18 Aug Biosignatures Allow Single Blood Test to Identify Multiple Causes of Fever in Children
MedicalResearch.com Interview with:
Myrsini Kaforou, PhD
Senior Lecturer in Bioinformatics
Department of Infectious Disease
Imperial College London
MedicalResearch.com: What is the background for this study?
Response: Children very often present to hospital and clinics with fever, but fever is a non-specific disease symptom. The identification of the cause of fever poses a great challenge for the clinical teams worldwide. The available diagnostic tests are neither quick or accurate enough to fully base decisions on, such as withholding or administering antibiotics.
For example, cultures may take days or even weeks to provide a result.
In our research group, we are working on novel approach; instead of trying to identify the causative pathogen, which is often inaccurate or impossible, we are studying the genes in the patient’s blood that are “switched on” or “switched off” during the infection or the disease in general. Using computational/bioinformatics methods, we are able to identify out of thousands of genes, the combinations of genes, “the biosignatures” for each disease. In the past we had shown that this approach works to distinguish bacterial from viral infection, or tuberculosis disease from other conditions that mimic its symptoms. But with this work we have shown for the first time that a single set of genes, a “single gene panel” can be used to discriminate between 6 broad and/or 18 specific infectious or inflammatory conditions that cause fever in children.
MedicalResearch.com Would you explain how the technology distinguishes between different infectious agents and inflammatory ones, ie SLE?
Response: Each disease, ie each infectious or inflammatory condition has its own unique profile of genes that are “switched on” or “switched off” in the blood when the patient is ill. We have managed to look at the blood of over one thousand patients – including our well phenotyped paediatric patient cohorts, that have been recruited through international medical research consortia. Using high-throughput techniques we have measured the genes in patients’ blood, and then used machine learning methods to identify the smallest but most accurate combination of genes that would allow us to discriminate influenza from SLE from bacterial infection.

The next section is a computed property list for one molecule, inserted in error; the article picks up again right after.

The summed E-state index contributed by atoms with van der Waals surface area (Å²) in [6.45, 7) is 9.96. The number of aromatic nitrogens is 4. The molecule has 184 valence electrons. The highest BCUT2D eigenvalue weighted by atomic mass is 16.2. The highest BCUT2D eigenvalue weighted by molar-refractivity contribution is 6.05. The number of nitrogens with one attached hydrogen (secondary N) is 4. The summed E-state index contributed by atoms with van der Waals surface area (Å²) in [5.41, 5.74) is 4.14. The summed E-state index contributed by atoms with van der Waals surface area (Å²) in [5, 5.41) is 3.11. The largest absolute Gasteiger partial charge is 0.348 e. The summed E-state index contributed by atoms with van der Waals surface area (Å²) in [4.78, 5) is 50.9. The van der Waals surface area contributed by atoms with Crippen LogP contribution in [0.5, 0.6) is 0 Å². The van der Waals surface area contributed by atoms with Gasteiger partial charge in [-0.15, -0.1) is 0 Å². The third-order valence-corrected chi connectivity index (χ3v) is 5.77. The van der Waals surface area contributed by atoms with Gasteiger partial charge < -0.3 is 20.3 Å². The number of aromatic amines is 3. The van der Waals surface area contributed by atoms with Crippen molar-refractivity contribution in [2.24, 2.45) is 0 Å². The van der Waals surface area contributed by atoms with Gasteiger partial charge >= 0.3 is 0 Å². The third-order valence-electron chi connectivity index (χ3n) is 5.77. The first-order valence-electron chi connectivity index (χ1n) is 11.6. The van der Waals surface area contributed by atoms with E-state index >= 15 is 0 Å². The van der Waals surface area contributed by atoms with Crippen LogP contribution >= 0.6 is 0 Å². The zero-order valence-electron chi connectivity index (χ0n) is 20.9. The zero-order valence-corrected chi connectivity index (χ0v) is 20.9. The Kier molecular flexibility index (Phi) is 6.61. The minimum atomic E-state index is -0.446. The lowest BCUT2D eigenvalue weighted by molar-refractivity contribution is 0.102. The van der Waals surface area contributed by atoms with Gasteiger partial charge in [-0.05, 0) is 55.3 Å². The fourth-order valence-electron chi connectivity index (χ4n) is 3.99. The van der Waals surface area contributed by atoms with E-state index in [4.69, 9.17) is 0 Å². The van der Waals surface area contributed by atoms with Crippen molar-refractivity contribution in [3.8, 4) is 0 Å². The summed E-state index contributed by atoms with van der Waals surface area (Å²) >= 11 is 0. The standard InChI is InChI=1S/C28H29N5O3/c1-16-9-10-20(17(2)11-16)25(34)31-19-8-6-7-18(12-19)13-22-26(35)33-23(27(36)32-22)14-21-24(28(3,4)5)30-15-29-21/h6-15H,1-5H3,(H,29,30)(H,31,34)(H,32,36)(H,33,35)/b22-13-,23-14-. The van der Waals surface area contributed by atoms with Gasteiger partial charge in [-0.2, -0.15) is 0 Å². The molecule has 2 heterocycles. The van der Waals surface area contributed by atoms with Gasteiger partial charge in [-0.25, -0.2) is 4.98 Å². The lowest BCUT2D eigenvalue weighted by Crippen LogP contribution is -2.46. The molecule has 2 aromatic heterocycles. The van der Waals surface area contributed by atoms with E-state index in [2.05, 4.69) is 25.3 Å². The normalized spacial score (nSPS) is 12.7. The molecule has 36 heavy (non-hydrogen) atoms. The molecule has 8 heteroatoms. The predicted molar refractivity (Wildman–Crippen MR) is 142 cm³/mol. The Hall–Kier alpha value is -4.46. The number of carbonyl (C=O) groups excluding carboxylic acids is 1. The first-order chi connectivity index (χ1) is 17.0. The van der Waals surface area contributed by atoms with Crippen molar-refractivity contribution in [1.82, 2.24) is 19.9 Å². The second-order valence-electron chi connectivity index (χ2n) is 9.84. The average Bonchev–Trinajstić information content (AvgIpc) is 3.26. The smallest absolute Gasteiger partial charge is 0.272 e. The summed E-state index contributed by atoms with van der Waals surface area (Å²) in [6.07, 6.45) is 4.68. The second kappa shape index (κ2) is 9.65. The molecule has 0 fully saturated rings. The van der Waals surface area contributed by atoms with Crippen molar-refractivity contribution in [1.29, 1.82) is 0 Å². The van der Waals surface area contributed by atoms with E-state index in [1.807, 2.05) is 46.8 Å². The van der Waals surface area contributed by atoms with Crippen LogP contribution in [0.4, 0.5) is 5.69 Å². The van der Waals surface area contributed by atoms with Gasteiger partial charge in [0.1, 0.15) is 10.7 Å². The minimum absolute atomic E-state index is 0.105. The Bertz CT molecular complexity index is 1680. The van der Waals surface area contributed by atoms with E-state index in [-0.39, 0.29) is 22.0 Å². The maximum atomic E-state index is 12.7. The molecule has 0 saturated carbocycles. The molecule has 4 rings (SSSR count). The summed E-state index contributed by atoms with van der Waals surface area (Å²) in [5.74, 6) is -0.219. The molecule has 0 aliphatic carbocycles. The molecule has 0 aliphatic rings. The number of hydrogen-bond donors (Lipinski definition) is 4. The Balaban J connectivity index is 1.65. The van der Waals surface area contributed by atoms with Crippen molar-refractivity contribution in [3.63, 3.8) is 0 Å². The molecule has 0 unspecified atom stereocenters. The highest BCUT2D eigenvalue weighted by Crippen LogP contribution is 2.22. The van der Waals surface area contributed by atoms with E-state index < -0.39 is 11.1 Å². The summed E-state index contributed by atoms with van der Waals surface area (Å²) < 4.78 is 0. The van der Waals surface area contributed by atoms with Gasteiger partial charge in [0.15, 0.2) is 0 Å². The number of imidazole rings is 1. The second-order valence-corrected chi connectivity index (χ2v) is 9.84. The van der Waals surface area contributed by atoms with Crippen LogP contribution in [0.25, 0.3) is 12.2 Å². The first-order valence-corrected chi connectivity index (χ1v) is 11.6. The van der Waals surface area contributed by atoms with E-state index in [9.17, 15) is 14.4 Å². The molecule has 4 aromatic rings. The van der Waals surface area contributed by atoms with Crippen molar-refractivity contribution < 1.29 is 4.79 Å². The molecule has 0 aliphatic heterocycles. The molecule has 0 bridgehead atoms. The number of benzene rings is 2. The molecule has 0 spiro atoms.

MedicalResearch.com: What are the main findings?
Response: We have shown that by using a panel of 161 genes measured in the blood of children who are unwell we can classify patients into 18 disease categories. These disease categories reflect the individual pathogen (i.e. Streptococcus pneumoniae or influenza virus) or the inflammatory condition (i.e. SLE). The results have been validated in an external dataset, where gene expression was measured by a different technology (RNA-Sequencing vs gene expression microarrays).
MedicalResearch.com: How difficult will it be to widely implement this testing?
Response: This paper describes a proof-of-concept study. We are now working on including more disease groups, and make the gene panel even smaller and more accurate. In order to translate the approach to a near point of care diagnostic test and the genes will need to be measured using simpler technology (i.e RT-PCR based). As part of our ongoing international, multi-partner DIAMONDS study, the next step is to trial the approach in thousands of patients in hospitals in Europe, Africa and Asia. This phase will assess the new approach against the current gold standard for clinical diagnosis, and how likely it is to change clinical decision making.
Habgood-Coote et al., Diagnosis of childhood febrile illness using a multi-class blood RNA molecular signature, Med (2023), https://doi.org/10.1016/j.medj.2023.06.007
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